Here’s why.

The following chart provides a rational for a target gold price of $3,500.

As an example of the Swiss economist and money manager Marc Faber comments about the effects of inflation, the chart (above) shows that inflation doesn’t manifest in all markets at the same time.

In the chart, the data show inflation had flowed into the oil market months following the peak in the gold price at the end of 2011 through to today.  The expected next rally in the gold-to-oil ratio is poised to test the Aug. 2011 high of 24.  But, instead of oil surging while gold was coming off its Apr. 2011 all-time high, today, both ‘commodities’ are expected to move much higher as a result of QE++, with the gold price outperforming the oil price by a considerable clip.

With predictions of a minimum oil price of $150 as a result of the Fed’s new QE-to-no-limit plan (to north of $200 in the event of an attack on Iran) and the multiple of the all-time high gold-to-oil ratio of 24 applied to the oil price, the gold price calculates to $3,600.  In the event of a $200 per barrel handle, $the target price moves up to $4,800.

Morgan Stanley Intentionally Set Up to Fail

By Dominique de Kevelioc de Bailleul

Knowing the financial system will never recover following the derivatives blowup at Bear Stearns of 2008, the next bank-broker-dealer intentionally slated by the Fed to collapse as the next bad bank is Morgan Stanley, according Hat Trick Letter publisher Jim Willie.

The evidence of the coming “killjob” on Morgan Stanley appears to jibe well with Willie’s thesis, but only an analyst who naturally doubles as detective with a flare for nailing down the criminal profile of the syndicate leaders earlier than most can also see what others may wrongly regard as paranoia.

“Morgan Stanley put on $8 TRILLION in interest rate swaps in the first half of 2010,” Willie explained to readers of bullion dealer SilverDoctors.   “I call them the designated hitter for Wall St.  Why wasn’t it JP Morgan, BOA, or Goldman Sachs?  My theory is simple: THEY EXPECTED LATER TO KILL MORGAN STANLEY!”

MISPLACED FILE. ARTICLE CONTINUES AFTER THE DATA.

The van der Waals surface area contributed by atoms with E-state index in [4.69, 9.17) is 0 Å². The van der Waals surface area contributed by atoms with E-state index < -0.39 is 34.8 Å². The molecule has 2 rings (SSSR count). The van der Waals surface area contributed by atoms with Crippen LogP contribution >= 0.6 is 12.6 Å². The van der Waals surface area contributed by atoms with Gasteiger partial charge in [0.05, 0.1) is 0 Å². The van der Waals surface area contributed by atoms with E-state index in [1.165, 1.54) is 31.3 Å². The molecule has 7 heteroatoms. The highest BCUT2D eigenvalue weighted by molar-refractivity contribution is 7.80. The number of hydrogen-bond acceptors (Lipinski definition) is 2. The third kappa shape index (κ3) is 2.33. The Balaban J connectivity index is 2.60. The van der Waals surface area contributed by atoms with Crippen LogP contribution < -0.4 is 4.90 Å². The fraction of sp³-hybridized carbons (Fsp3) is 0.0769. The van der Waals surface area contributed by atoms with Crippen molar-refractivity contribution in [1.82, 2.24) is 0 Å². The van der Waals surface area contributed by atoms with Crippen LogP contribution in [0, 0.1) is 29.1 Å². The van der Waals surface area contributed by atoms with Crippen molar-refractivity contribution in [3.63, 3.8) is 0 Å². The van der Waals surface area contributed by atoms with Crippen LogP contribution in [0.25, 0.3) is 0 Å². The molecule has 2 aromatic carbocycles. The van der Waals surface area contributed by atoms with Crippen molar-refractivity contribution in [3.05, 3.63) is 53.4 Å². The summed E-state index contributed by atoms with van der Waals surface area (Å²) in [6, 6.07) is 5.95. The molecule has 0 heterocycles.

Could the resignation of Morgan Stanley CEO John Mack in September of  2009 following the height of the March 2009 meltdown serve as a clue to the banking cartel’s plot?  Maybe Mack abruptly left the firm after receiving word from the NY Fed of his coming role as a placeholder for the Eccles boys who had plans to go completely rogue to the dark side.

That’s speculation, of course, and so is Willie’s latest supposition—but considering the mounds of obvious criminal activity riddled throughout the global financial system, revealed to the world following the fall of Lehman Brothers, and the sudden drop of the monicker ‘Crazy’ Jim Willie by the goldbugs when referring to him and his ‘crazy’ theories, reporting the next likely fraud by the bank cartel has turned into a lucrative cottage industry, led by Jim Willie, Max Keiser and the folks at GATA.

It turns out that there’s nothing more popular than true crime stories, and Willie’s analysis of the motive behind the scheme certainly dovetails nicely into what all good money managers and correctly-trained economists now know: the bond market wags all dogs, but lately something isn’t right.

Since the monster-size monied participants of the yield curve game attract the smartest and most staid of the lot of this otherwise filthy financial industry, the bond market, in the past, got it right far more many times than the ‘vigilantes’ got it wrong.  But has happened to the bond vigilantes?  Willie explains.